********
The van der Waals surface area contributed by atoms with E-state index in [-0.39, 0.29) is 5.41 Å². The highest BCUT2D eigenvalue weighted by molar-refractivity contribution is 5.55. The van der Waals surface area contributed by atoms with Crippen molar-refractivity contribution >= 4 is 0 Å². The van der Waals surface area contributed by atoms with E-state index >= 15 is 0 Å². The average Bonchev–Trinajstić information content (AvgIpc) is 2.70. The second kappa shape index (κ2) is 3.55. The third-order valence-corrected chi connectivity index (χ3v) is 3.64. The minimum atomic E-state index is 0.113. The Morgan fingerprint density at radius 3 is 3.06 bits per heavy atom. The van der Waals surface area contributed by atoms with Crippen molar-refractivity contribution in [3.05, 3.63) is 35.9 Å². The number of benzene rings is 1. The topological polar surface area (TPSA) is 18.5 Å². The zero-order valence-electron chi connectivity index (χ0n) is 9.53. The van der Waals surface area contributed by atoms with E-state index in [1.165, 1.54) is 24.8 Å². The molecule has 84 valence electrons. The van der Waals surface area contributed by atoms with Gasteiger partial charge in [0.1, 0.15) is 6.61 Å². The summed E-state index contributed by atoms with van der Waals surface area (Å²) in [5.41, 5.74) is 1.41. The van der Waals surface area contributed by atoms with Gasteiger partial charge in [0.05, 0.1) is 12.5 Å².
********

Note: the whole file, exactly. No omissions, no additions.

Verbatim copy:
The van der Waals surface area contributed by atoms with E-state index in [-0.39, 0.29) is 5.41 Å². The highest BCUT2D eigenvalue weighted by molar-refractivity contribution is 5.55. The van der Waals surface area contributed by atoms with Crippen molar-refractivity contribution >= 4 is 0 Å². The van der Waals surface area contributed by atoms with E-state index >= 15 is 0 Å². The average Bonchev–Trinajstić information content (AvgIpc) is 2.70. The second kappa shape index (κ2) is 3.55. The third-order valence-corrected chi connectivity index (χ3v) is 3.64. The minimum atomic E-state index is 0.113. The Morgan fingerprint density at radius 3 is 3.06 bits per heavy atom. The van der Waals surface area contributed by atoms with Crippen molar-refractivity contribution in [3.05, 3.63) is 35.9 Å². The number of benzene rings is 1. The topological polar surface area (TPSA) is 18.5 Å². The zero-order valence-electron chi connectivity index (χ0n) is 9.53. The van der Waals surface area contributed by atoms with E-state index in [1.165, 1.54) is 24.8 Å². The molecule has 84 valence electrons. The van der Waals surface area contributed by atoms with Gasteiger partial charge in [0.1, 0.15) is 6.61 Å². The summed E-state index contributed by atoms with van der Waals surface area (Å²) in [5.41, 5.74) is 1.41. The van der Waals surface area contributed by atoms with Gasteiger partial charge in [0.05, 0.1) is 12.5 Å².